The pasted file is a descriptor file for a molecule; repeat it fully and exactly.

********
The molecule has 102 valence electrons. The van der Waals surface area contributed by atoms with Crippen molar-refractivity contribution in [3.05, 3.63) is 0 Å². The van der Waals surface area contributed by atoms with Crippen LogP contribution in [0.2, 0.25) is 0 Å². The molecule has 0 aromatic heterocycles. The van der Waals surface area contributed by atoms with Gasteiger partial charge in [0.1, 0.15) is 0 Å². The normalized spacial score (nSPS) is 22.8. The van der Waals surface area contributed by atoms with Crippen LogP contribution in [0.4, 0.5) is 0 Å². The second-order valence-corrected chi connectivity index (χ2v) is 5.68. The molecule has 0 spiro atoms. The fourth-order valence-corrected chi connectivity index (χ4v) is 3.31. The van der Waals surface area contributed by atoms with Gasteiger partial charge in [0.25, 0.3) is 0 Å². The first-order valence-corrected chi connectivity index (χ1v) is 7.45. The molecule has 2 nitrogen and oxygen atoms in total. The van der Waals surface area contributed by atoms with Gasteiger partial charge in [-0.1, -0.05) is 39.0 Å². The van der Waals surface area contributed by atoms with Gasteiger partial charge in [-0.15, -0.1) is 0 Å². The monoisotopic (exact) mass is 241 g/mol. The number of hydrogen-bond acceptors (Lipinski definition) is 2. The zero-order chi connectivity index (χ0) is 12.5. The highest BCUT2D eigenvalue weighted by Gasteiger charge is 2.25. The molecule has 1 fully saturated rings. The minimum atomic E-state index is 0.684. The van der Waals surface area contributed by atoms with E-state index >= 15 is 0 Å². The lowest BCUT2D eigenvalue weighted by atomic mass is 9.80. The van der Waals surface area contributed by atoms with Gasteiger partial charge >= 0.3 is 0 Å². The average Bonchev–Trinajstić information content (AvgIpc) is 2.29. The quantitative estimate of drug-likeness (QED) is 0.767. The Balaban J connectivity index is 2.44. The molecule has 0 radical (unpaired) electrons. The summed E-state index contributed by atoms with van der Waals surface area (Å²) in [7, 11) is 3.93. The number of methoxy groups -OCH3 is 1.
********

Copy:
The molecule has 102 valence electrons. The van der Waals surface area contributed by atoms with Crippen molar-refractivity contribution in [3.05, 3.63) is 0 Å². The van der Waals surface area contributed by atoms with Crippen LogP contribution in [0.2, 0.25) is 0 Å². The molecule has 0 aromatic heterocycles. The van der Waals surface area contributed by atoms with Gasteiger partial charge in [0.1, 0.15) is 0 Å². The normalized spacial score (nSPS) is 22.8. The van der Waals surface area contributed by atoms with Crippen LogP contribution in [0.4, 0.5) is 0 Å². The second-order valence-corrected chi connectivity index (χ2v) is 5.68. The molecule has 0 spiro atoms. The fourth-order valence-corrected chi connectivity index (χ4v) is 3.31. The van der Waals surface area contributed by atoms with Gasteiger partial charge in [0.25, 0.3) is 0 Å². The first-order valence-corrected chi connectivity index (χ1v) is 7.45. The molecule has 2 nitrogen and oxygen atoms in total. The van der Waals surface area contributed by atoms with Gasteiger partial charge in [-0.1, -0.05) is 39.0 Å². The van der Waals surface area contributed by atoms with Gasteiger partial charge in [-0.15, -0.1) is 0 Å². The monoisotopic (exact) mass is 241 g/mol. The number of hydrogen-bond acceptors (Lipinski definition) is 2. The zero-order chi connectivity index (χ0) is 12.5. The highest BCUT2D eigenvalue weighted by Gasteiger charge is 2.25. The molecule has 1 fully saturated rings. The minimum atomic E-state index is 0.684. The van der Waals surface area contributed by atoms with E-state index >= 15 is 0 Å². The lowest BCUT2D eigenvalue weighted by atomic mass is 9.80. The van der Waals surface area contributed by atoms with Gasteiger partial charge >= 0.3 is 0 Å². The average Bonchev–Trinajstić information content (AvgIpc) is 2.29. The quantitative estimate of drug-likeness (QED) is 0.767. The Balaban J connectivity index is 2.44. The molecule has 0 radical (unpaired) electrons. The summed E-state index contributed by atoms with van der Waals surface area (Å²) in [7, 11) is 3.93. The number of methoxy groups -OCH3 is 1.